Fusion and Altima, along with Camry and Accord, sold more than 30,000 in March as car buyers flock back to dealerships to replace their old cars. Camry, Fusion and Altima all topped 80,000 sales for the first three months of the year.
The Fusion was redesigned for the 2012 model year, and was chosen as AOL Autos "Car of the Year." (See who beat out the Fusion for that honor here.)
What will likely determine the winner of the title this year is how many each company can actual build.The Camry has an advantage in that with two plants--in Kentucky and Indiana--building the mid-size sedan. Toyota Motor Sales senior vice president of automotive operations Bob carter told Automotive News, "We are absolutely confident we will be the No. 1 [car] in the market in 2013." We'll see. Toyota may have to spend big on incentives to move enough metal to stay no. 1.
The Fusion is built in Hermosillo, Mexico, but the company will be adding production in Michigan this fall. But it may not come in time to match Toyota's willingness to produce as many as it needs and use sales incentives to keep the title.
"Record customer sales and particularly strong demand in California and Florida will begin to place some constraints on supply starting in the coming months, which is why we are adding Fusion capacity (in Michigan)," says Ken Czubay, Ford's vice president of U.S. marketing, sales and service.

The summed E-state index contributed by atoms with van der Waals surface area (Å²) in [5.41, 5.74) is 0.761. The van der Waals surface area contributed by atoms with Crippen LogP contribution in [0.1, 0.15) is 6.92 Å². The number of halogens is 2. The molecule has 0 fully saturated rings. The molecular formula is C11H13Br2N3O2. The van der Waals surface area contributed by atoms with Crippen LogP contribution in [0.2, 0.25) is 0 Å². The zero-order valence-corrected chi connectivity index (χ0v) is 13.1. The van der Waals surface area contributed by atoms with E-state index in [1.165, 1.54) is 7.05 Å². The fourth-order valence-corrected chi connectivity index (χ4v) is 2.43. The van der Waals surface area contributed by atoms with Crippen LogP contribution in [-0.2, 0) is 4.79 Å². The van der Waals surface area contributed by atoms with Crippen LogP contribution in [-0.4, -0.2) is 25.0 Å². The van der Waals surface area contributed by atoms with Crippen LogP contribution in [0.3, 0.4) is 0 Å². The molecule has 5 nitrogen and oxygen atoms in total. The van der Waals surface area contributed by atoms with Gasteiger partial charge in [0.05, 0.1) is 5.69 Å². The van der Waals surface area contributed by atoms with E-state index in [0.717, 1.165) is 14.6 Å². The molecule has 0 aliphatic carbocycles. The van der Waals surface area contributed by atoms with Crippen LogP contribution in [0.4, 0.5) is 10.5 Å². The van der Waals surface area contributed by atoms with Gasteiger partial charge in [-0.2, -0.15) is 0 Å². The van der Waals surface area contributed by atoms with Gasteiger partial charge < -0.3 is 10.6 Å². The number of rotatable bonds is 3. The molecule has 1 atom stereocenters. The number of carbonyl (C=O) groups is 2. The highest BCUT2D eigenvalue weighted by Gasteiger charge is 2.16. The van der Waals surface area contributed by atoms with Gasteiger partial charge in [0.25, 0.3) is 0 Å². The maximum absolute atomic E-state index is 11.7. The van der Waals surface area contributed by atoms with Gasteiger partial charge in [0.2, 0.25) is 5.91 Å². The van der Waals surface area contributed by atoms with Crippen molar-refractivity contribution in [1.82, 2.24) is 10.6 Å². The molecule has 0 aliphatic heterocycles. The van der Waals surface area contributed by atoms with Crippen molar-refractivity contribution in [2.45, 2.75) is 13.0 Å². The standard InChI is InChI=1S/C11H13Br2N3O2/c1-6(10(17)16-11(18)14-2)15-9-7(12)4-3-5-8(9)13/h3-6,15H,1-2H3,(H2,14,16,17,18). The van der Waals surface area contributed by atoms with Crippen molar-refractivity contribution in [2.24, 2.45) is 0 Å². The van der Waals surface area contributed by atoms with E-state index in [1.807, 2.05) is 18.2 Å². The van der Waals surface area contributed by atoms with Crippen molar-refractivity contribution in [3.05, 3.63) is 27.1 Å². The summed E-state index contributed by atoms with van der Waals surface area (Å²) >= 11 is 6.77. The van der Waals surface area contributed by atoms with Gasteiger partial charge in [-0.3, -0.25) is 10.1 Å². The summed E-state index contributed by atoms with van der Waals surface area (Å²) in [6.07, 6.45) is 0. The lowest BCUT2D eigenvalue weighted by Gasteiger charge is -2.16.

Does top-selling status mean anything? For Ford or Nissan, it would be a useful headline to show the consuming public about the success of its cars. And though most Fusions are still built in Mexico for now, an eventual Ford re-take of the crown would be a big lift for Detroit. What is most important from the standpoint of Ford and its competitiveness, though, is that it has built a mid-sized family car that in every way is 100 percent competitive against the Camry and Accord, and now Nissan Altima, and if it had the production capacity for the car it could well reclaim its title.
Ford has long produced the best selling vehicle in the U.S. in the Ford F150 pickup truck.
Nissan has greater capacity to build the Altima at its Smyrna, Tenn., plant than Ford has to build Fusions and thus could be the more likely challenger to Toyota at least for this year.
Nissan launched an all-new redesigned Altima in 2012 with an eye on the crown. "We haven't built and designed this car the way we have, and made all these changes with a goal of being number-two," said Nissan Americas vice chairman Bill Krueger. Krueger admits that the consumer will vote on whether the Altima becomes the top selling car. "But we are ready to make this car the top seller if the customer agrees."